Many other suggestions for UT's nickname have been considered through the years, including a Spanish theme of Toreadors or Bulls, in honor of Toledo's sister relationship with the city's namesake in Spain. Others included Commodores, Turtles, Bancroft Highwaymen and Jeeps.
Toledo teams were referred to as the Blue and Gold, Munies (for municipal university) and Dwyer's Boys (after head football coach James Dwyer) in sports stories prior to 1923.
Midnight Blue and Gold were selected as the school's official colors by the Varsity 'T' Club, at its organizational meeting on December 1, 1919. Ten of the 14 football lettermen met to form the club, and also chose Ed Stader as their first president.
The Fight Song
"U of Toledo" was written in 1932 by Dave Connelly, UT athletic director and baseball coach through much of the 1930s and 1940s. Connelly loved to sing, but had never studied music. He wrote the words for "U of Toledo" and sang the melody to a family friend, Bernie Jones. Jones played it on the piano and put it to music.
The tune remained largely unchanged until 1975, when UT associate professor of music David Jex arranged the current version. At that time, the song's one verse was dropped from the official version of the fight song.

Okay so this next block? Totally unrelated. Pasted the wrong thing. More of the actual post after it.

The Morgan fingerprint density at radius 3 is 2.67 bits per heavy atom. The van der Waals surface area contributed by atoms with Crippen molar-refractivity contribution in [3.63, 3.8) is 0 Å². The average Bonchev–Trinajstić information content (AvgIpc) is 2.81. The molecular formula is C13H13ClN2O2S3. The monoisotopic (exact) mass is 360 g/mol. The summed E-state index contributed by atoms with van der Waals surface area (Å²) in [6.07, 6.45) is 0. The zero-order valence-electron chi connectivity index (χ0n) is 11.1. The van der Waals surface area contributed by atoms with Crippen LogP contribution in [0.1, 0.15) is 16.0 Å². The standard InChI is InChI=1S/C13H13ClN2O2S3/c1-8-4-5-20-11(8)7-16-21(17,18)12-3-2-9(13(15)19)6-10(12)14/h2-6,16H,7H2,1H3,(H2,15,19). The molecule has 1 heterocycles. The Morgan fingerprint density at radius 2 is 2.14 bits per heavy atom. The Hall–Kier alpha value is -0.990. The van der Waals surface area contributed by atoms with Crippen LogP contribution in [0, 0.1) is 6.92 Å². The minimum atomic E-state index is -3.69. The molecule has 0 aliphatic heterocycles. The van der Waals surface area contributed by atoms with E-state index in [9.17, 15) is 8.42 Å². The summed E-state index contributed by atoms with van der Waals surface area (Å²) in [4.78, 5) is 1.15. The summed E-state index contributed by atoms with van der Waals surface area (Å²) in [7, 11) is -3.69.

Fight Song - "U of Toledo"
U of Toledo, we'll fight for you
(Fight! Fight! Fight!)
U of Toledo, we love the Gold and Blue
(Let's go Blue!)
Men of the Varsity, the enemy must yield,
We'll fight just like our ancestors
and march right down the field!
Verse (no longer used)
The Indians roamed the Maumee River land
Till along came Anthony Wayne.
Old England was the ruler of the Lakes,
Till Perry gained his fame.
They were fighters and victorious
And they drove back every foe.
Gave their legends and traditions
To the school we honor so.
The Alma Mater
"Fair Toledo" was selected from eight entries which were submitted in the UT Alma Mater Song Contest, sponsored jointly by the Student Senate and the Alumni Association in 1959. The competition was held to replace "Golden and Blue," set to "Amici," a tune used by various universities.
While driving to work, Gilbert Mohr heard Jim Uebelhart announce the contest on the radio in January of that year. An amateur songwriter, Mohr began humming different tunes, and later with his wife, Jean Strout, wrote the lyrics. Their alma mater entry won the contest and the couple received a $100 government bond. "Fair Toledo" debuted at halftime of the Marshall-Toledo basketball game on March 2, 1959.
Alma Mater - "Fair Toledo"
In tower shadows voices now raising,
To alma mater Golden and Blue,
Fair Toledo praise to thee,
Portal of learning ever be,
Hallowed halls we shall revere,
Vow to keep thy memory dear.
Rocky the Rocket
Rocky the Rocket, the University of Toledo's mascot, began in the 1966-67 academic year by the Spirits and Traditions committee, an appendage of Student Government, with various students being chosen to dress up for a couple different games. Then in the fall of 1968, Rocky was taken under the wing of Dan Seemann, Director of Student Activities at the time, and the first official Rocky the Rocket, Bill Navarre, emerged. Navarre displayed his super spirit at UT both home and away football and basketball.